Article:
Dear Professor Afzaal,
As you well know, since you were in the audience, last night I spoke at Connecticut College in New London, Connecticut. In my address I explained the motives and goals of the mujahedin around the world, which necessitated that I touch upon the elements of the Qur’an and Sunnah that the mujahedin use to justify their actions and recruit within the larger Muslim community worldwide.
Yours was the last question of a question-and-answer period that was sometimes sharp on both sides. You didn’t have a question, however, but only a statement. You said that I was an excellent teacher, had communicated my message very well, and that indeed, you would be using my books as textbooks in your upcoming classes. Of course it was clear that you did not mean all this as a compliment, as was confirmed by your response to my offer to come speak to your classes: “You are welcome to come to my classes,” you said, “but not as a teacher, but as a student.” You also declined to give me your name, telling me rudely to look it up in the campus course offerings.
Well, I did, sir, and I see you are teaching a course called “Islam and Modernity.” If this is the course in which you plan to use my books, I suspect that you will make use of them somewhat after the fashion of my dear friend Professor Omid Safi of Colgate University, who has consigned me to the propagandistic and manipulative purgatory of “Islamophobic writers” — although there I am in splendid company, with Bat Ye’or, Ibn Warraq, Bernard Lewis, Samuel Huntington and others.
And that is why I am writing to you now. It was interesting that you did not choose to ask me a question or to challenge me on the substance of what I had said. Many students in the audience had more courage. But instead, you resorted to the rhetorical trick of casting aspersions on the entirety of my presentation — but it was an empty rhetorical trick, since you specified nothing I had said that was allegedly false or inaccurate.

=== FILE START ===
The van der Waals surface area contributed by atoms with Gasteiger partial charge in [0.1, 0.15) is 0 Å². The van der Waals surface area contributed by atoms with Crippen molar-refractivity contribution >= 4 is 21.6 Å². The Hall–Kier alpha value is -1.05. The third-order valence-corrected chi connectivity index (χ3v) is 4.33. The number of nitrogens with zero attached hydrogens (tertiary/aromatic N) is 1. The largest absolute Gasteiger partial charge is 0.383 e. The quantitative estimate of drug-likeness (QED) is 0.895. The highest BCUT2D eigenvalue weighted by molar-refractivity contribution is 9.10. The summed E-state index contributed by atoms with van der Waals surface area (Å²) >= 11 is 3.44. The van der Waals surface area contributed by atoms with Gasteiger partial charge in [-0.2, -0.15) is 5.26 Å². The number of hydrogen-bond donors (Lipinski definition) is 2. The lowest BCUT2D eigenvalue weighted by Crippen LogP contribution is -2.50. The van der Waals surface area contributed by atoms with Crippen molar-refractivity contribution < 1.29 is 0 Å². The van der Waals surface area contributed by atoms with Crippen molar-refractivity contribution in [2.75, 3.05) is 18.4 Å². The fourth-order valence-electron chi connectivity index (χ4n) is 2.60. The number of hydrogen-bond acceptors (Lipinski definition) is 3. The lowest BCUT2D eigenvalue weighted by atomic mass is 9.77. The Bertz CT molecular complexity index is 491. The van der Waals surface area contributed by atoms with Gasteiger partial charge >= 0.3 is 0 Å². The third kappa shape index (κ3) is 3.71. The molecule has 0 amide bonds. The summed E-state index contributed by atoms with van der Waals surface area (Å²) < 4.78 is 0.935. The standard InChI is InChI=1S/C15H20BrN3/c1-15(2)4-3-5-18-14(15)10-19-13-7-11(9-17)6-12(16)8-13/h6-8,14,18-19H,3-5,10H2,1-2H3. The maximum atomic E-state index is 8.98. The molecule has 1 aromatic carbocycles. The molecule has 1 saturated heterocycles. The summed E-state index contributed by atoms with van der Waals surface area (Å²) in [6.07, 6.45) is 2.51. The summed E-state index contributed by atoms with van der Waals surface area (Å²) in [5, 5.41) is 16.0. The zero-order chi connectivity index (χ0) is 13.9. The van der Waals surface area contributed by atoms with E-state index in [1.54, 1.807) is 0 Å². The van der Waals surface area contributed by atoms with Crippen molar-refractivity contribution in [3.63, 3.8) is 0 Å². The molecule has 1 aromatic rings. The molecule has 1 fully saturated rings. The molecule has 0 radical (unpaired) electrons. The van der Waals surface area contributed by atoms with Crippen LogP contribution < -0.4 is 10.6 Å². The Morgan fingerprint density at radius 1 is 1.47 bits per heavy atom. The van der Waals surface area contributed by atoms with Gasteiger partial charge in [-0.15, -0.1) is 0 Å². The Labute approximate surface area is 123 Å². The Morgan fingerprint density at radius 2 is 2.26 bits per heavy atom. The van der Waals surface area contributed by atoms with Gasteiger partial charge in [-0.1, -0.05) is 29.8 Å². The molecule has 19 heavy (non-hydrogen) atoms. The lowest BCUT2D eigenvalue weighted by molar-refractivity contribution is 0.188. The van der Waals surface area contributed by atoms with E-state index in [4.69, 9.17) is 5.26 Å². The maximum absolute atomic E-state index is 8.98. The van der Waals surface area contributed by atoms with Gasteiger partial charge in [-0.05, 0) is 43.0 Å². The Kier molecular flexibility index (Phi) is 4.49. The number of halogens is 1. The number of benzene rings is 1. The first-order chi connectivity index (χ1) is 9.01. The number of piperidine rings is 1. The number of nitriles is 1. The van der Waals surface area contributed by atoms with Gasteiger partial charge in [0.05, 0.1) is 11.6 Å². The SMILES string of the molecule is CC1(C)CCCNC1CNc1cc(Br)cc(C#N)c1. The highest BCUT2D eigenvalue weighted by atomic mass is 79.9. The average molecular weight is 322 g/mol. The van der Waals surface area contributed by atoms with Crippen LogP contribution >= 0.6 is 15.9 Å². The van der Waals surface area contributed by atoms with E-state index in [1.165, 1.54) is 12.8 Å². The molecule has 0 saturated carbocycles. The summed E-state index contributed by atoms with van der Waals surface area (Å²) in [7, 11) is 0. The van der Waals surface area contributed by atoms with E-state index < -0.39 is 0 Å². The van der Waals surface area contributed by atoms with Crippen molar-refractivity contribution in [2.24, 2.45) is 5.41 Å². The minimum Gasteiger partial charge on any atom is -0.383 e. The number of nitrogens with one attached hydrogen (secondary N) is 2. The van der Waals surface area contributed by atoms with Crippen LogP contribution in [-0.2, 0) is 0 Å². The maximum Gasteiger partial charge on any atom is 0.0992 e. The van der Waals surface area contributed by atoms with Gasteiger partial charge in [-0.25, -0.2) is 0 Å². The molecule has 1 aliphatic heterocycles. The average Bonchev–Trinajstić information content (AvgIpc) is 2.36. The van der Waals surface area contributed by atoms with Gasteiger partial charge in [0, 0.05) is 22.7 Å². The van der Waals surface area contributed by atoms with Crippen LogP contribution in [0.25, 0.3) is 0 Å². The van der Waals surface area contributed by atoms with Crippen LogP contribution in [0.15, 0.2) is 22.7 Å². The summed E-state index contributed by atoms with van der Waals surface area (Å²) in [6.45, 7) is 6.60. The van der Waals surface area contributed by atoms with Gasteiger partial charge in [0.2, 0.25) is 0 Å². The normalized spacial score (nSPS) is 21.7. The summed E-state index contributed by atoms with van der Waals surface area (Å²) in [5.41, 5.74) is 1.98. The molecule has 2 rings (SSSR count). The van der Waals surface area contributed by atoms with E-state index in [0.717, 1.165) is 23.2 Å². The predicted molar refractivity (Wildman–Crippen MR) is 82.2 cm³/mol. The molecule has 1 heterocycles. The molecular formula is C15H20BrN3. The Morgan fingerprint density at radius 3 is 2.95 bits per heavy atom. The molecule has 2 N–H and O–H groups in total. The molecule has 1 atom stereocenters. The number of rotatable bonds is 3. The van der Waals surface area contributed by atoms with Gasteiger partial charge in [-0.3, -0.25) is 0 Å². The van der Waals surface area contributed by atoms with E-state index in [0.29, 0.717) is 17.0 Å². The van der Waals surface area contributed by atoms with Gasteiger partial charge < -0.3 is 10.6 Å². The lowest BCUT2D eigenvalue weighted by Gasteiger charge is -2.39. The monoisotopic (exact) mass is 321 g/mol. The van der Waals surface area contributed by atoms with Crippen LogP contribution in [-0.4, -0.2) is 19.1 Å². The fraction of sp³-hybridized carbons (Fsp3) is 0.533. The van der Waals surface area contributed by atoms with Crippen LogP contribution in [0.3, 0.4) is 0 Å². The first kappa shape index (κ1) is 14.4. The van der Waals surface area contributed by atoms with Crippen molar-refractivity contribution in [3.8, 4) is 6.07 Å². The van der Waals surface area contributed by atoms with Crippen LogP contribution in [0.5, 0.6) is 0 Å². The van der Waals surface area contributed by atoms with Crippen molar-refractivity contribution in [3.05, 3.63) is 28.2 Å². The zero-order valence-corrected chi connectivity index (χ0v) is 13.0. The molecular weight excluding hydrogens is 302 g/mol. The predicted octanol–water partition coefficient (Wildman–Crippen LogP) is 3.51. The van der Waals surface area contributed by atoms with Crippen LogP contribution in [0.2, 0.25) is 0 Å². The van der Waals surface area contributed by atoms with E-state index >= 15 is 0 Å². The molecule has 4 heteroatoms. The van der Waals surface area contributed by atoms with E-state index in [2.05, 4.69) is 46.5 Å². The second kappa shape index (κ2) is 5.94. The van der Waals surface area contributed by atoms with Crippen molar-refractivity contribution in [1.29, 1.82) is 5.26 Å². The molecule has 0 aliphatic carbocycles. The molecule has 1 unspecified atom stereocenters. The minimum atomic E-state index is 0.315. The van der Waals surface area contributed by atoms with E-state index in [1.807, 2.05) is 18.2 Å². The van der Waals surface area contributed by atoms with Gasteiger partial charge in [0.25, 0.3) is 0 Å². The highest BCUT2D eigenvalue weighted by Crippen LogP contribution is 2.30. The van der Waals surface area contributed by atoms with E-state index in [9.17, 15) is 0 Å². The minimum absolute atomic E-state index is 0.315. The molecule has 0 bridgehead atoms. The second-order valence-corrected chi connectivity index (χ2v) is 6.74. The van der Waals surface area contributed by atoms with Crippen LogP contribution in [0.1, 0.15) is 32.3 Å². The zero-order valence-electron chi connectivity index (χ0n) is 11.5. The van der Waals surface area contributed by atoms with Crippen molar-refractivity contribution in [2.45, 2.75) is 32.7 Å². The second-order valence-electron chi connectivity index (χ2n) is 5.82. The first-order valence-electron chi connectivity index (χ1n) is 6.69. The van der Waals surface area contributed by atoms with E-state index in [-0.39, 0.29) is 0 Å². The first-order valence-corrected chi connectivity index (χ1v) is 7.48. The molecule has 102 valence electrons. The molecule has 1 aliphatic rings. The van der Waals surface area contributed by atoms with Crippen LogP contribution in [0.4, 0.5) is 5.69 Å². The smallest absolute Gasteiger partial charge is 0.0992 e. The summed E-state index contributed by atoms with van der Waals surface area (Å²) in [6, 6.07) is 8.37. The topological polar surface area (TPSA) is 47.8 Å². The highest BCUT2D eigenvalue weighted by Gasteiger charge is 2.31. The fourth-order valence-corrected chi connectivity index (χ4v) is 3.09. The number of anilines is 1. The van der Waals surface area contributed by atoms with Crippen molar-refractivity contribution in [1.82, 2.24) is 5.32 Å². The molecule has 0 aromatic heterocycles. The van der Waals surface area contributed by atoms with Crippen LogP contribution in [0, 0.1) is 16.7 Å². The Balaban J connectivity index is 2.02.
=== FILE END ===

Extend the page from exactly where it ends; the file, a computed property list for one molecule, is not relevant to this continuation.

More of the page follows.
And that is indicative of a tendency. From Safi to Stephen Schwartz and many others, Islamic apologists have declared that what I am saying is false, without ever coming up with even one specific example. And that is just what you did. So I have decided to ask you to be the first: back up what you implied last night with some substantive arguments.
Ultimately this involves much more than my own work — and hence my message to you today. For there is a growing number of Americans who have learned various facts about the agenda and motives of the global mujahedin. They have read the Qur’an in whole or part, and some have even become familiar with the major events in the life of Muhammad and with what role Qur’an passages and events in Muhammad’s life play in Islamic theology. You can dismiss these people, or you can engage them. If you engage them, you will be doing a valuable service to help increase understanding. If you sneer at them and dismiss them, you will just be increasing the already growing suspicion about the overall jihad agenda and the way it is being advanced today through non-violent as well as violent means.
Now, I do not claim to represent anyone but myself, but in my own work I have done just that: examined the Qur’an and Sunnah and explored how they are used today to advance the global jihad agenda. If you think that I have misused or misunderstood this material, then meet me in an open discussion and debate, either in your classes or in any other venue of your choosing. Specify where and how I have misused this material. In so doing, you may help clarify for more Americans than just me how peaceful Muslims can blunt the force of the jihad imperative within the Muslim community in America and around the world.
Or you can continue to sneer and refuse to engage investigations such as mine, or simply to caricature and dismiss it — in which case you will, of course, have cast into doubt the objectivity and scholarly quality of your own work.
I look forward to hearing from you.
UPDATE: Professor Afzaal has responded here.